Howlett, John (DNB00)
|←Howlett, Bartholomew||Dictionary of National Biography, 1885-1900, Volume 28
|Howlett, Samuel Burt→|
HOWLETT, JOHN (1731–1804), political economist, was doubtless son of John Howlett of Bedworth, Warwickshire. He matriculated from St. Edmund's Hall, Oxford, on 10 Nov. 1749, aged 18, and graduated B.A. from St. John's College in 1755, M.A. in 1795, and B.D. in 1796. He was presented to the living of Great Dunmow, Essex, in 1771, and was also vicar of Great Badow. He died at Bath on 29 Feb. 1804.
Howlett wrote much on the statistics and condition of the people, and severely criticised the theories and writings of Dr. Price. In contradiction to Price he maintained that enclosures resulted from the increase in population. As an economist he is wanting in originality. His merits as a statistician consist chiefly in the miscellaneous information which he brought together.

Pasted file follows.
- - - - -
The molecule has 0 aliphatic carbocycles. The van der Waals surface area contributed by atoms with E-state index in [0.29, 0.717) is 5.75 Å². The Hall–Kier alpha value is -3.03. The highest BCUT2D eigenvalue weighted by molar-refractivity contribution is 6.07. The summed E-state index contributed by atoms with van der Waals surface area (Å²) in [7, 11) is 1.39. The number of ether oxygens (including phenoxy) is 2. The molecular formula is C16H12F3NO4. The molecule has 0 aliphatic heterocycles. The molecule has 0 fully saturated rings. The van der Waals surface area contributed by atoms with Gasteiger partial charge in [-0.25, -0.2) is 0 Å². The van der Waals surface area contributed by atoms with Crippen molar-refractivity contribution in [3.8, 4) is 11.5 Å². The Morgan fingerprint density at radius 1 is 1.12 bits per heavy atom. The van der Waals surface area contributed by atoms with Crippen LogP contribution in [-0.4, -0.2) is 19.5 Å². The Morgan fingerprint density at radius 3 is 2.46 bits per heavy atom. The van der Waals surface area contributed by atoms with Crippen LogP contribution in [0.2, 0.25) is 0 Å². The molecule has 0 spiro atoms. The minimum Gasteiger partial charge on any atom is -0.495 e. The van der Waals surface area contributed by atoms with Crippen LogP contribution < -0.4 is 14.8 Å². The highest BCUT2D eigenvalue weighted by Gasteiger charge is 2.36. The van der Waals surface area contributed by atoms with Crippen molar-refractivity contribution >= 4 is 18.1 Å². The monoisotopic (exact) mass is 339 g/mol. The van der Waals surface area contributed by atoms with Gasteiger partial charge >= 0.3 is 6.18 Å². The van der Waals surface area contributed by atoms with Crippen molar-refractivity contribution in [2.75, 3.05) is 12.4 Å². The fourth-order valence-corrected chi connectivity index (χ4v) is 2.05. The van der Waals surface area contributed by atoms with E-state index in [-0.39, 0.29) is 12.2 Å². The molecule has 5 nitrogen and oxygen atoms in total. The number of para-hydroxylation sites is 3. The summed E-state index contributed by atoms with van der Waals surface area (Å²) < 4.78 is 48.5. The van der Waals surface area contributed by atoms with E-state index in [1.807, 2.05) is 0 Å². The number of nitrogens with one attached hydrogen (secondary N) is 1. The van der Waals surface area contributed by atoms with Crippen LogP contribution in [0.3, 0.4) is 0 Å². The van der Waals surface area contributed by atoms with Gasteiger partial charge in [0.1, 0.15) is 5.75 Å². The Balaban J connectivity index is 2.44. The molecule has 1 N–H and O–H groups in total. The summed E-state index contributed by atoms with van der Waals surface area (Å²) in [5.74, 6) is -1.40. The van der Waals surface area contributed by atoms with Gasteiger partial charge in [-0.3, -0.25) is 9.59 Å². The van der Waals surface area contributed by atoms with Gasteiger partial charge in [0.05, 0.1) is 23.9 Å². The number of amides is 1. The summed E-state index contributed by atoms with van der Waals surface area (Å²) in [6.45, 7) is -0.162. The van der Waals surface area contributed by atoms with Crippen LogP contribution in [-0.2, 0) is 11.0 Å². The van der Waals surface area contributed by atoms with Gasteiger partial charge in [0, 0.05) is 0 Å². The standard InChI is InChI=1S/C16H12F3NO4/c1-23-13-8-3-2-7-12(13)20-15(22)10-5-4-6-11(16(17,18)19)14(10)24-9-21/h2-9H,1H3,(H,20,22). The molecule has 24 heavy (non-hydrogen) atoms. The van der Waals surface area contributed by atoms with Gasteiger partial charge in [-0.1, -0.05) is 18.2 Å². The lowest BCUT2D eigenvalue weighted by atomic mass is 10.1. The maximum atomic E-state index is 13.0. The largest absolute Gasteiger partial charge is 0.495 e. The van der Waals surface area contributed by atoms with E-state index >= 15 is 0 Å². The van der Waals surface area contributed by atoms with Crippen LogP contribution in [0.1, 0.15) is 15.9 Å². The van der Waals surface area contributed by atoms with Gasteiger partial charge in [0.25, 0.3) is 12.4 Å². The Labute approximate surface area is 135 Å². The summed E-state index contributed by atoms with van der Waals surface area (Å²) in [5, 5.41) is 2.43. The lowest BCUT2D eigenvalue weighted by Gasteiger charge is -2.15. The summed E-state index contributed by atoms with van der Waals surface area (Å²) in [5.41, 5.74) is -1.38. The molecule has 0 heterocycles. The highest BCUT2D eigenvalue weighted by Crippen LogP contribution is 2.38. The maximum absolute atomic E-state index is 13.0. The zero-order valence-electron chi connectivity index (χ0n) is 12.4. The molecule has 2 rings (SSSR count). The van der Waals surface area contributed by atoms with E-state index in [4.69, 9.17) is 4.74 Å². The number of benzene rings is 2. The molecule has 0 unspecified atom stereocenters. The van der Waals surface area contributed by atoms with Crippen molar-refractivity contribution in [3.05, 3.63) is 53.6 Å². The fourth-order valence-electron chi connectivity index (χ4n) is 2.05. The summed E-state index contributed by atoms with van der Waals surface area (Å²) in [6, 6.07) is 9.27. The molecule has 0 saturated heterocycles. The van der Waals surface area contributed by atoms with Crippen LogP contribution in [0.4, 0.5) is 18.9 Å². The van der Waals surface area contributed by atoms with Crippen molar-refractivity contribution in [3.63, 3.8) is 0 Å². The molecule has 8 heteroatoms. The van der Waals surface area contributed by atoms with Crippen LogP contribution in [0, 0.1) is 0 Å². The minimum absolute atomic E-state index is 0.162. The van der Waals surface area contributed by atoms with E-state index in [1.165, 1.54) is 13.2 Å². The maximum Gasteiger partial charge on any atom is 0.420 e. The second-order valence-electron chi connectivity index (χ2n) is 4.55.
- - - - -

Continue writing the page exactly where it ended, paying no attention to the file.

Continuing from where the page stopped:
His works, apart from separately published sermons, are: 1. 'An Examination of Dr. Price's Essay on the Population of England and Wales,' 1781. 2. 'An Enquiry into the Influence which Enclosures have had upon the Population of England,' 1786. 3. 'An Essay on the Population of Ireland,' 1786.4. 'Enclosures a cause of Improved Agriculture,' 1787. This is a rejoinder to the reviews of his previous work on enclosures. 5. 'The Insufficiency of the causes to which the Increase of our Poor and the Poor's Rates have been generally ascribed,' 1788. 6. 'At end of Wood's Account of Shrewsbury House of Industry a Correspondence with Howlett,' 1795. 7. 'An Examination of Mr. Pitt's Speech in the House of Commons on 12 Feb. 1796, relative to the condition of the Poor,' 1796. 8. 'Dispersion of the present gloomy apprehensions of late repeatedly suggested by the Decline of our Corn Trade, and conclusions of a directly opposite tendency established upon well-authenticated facts. To which are added Observations upon the first Report of the Committee on Waste Lands,' 1798. 9. 'The Monthly Reviewers reviewed in a Letter to those Gentlemen, pointing out their Misrepresentations and fallacious Reasonings in the Account of the Pamphlet,' &c., 1798. 10. 'An Inquiry concerning the Influence of Tithes upon Agriculture,' &c. (with remarks on Arthur Young), 1801. [Gent. Mag. 1804, pt. i. p. 282; Foster's Alumni Oxon.; McCulloch's Lit. of Political Economy; Works.]